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Young Conker

Feedback and bug reporting for Young Conker, available from Windows Store on Microsoft HoloLens.

Comments

  • I have a full length mirror. Didn't realize that Conker has no idea what a mirror is and basically thinks my room is twice the size. Hen handled things pretty well but I did not map the area well enough. The indicator did indicate I missing spots but I did not realize I should map what is seen in the mirror so I became frustrated. Perhaps his voice can indicate I need to map what is seen in a mirror?

  • Interesting point. But I think that the concept of a mirror is simply not there. The spatial mapping just 'reflects' and basically extends through the mirror.
    In other words, if you can see something in 3D, so can Conker.
  • Feedback: Load times are quite long. I like the way you are directed to "look around" while the system loads things and changes out holograms...

  • Hey DaTruAndi - Can you tell me about your playspace? How large is it?

  • @Jessica I tried it in different settings. Large meeting room, regular bedroom. Or did you mean to ask the original poster?

  • @DaTruAndi - No, I meant to direct my comment to you - I'm interested in the long load times and was thinking maybe a large playspace (so loading a large map of your space) could cause that. Do you notice a difference between the bedroom and meeting room?

  • @Jessica: I am not sure, maybe I am just impatient. I will keep watching it and get back to you if I notice anything.

  • BryanBryan ✭✭✭

    @ADefWebserver said:
    I have a full length mirror. Didn't realize that Conker has no idea what a mirror is and basically thinks my room is twice the size. Hen handled things pretty well but I did not map the area well enough. The indicator did indicate I missing spots but I did not realize I should map what is seen in the mirror so I became frustrated. Perhaps his voice can indicate I need to map what is seen in a mirror?

    The documentation states that mirrors will create hole errors and hallucination errors.

    It's a problem every app is going to run into.

    If anyone can come up with a good way to identify and handle this during mesh processing and add it to the HoloToolkit, I'm sure everyone would appreciate it.

  • @Bryan - Good call. I can't promise anything, but will add it to a list of requests!

  • Can this actually be fixed? Visually what you see in a mirror is really there visually. Why should the HoloLens ignore it?
  • BryanBryan ✭✭✭

    @ADefWebserver said:
    Can this actually be fixed? Visually what you see in a mirror is really there visually. Why should the HoloLens ignore it?

    I don't know how the spatial mapping cameras work, so this may not be possible without user input, but if it can be identified as a mirror, then it can either be treated as a mirror (ex: render holographic "reflections"), or as an opaque plane if preferred.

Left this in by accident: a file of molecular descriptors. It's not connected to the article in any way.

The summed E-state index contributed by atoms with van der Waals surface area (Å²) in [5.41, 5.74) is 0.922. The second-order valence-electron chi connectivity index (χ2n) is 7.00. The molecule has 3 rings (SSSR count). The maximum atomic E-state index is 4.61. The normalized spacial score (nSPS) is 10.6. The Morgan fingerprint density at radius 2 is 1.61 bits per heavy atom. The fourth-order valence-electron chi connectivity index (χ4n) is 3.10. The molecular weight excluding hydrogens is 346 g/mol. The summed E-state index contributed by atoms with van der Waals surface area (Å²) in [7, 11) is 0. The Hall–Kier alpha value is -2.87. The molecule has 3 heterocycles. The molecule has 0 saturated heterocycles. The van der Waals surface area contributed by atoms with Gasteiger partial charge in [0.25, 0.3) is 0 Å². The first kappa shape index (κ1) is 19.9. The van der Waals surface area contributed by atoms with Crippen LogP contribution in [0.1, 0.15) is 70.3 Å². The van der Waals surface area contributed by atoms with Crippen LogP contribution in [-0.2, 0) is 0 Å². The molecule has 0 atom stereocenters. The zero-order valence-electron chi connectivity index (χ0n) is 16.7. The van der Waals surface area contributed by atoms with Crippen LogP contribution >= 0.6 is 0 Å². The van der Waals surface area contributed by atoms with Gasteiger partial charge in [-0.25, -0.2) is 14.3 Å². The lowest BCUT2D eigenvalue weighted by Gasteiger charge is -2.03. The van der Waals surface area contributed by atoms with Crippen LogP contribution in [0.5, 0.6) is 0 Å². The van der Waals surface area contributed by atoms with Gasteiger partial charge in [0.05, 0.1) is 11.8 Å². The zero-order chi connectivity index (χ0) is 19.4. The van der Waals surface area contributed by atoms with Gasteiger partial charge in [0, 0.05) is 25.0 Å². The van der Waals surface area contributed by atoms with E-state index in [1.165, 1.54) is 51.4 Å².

• edited April 2016

    @Bryan said:

    @ADefWebserver said:
    Can this actually be fixed? Visually what you see in a mirror is really there visually. Why should the HoloLens ignore it?

    I don't know how the spatial mapping cameras work, so this may not be possible without user input, but if it can be identified as a mirror, then it can either be treated as a mirror (ex: render holographic "reflections"), or as an opaque plane if preferred.

    It seems as if, to the HoloLens, a mirror is simply a window. I did an experiment and I was able to get a hologram to display outside my window (even on a sunny day). I was able to put a hologram "inside" my mirror.

    Yes I got "black spots" but I was able to make most of them go away by looking at the window from several angles (you can't just look at the window or the mirror straight on and have it map completely, I think this may be due to the way light bounces).

    Anyway, do we want the HoloLens to consider a window a wall? If not, then it seems we have to also accept the mirrors because to it, they are the same thing.

  • BryanBryan ✭✭✭
    edited April 2016

    That's certainly fine for some applications (allows for some fun "magic mirror" scenarios where holograms don't appear in the room, but do in the mirror). I'd also like to be able to identify a mirror as a mirror, and have the spatial mapping logic treat everything seen "through" the mirror in a realistic way. Using your example, the cheerleader(?) would appear on the dumbells inside the room, and the mirror image would show up if you looked into the mirror.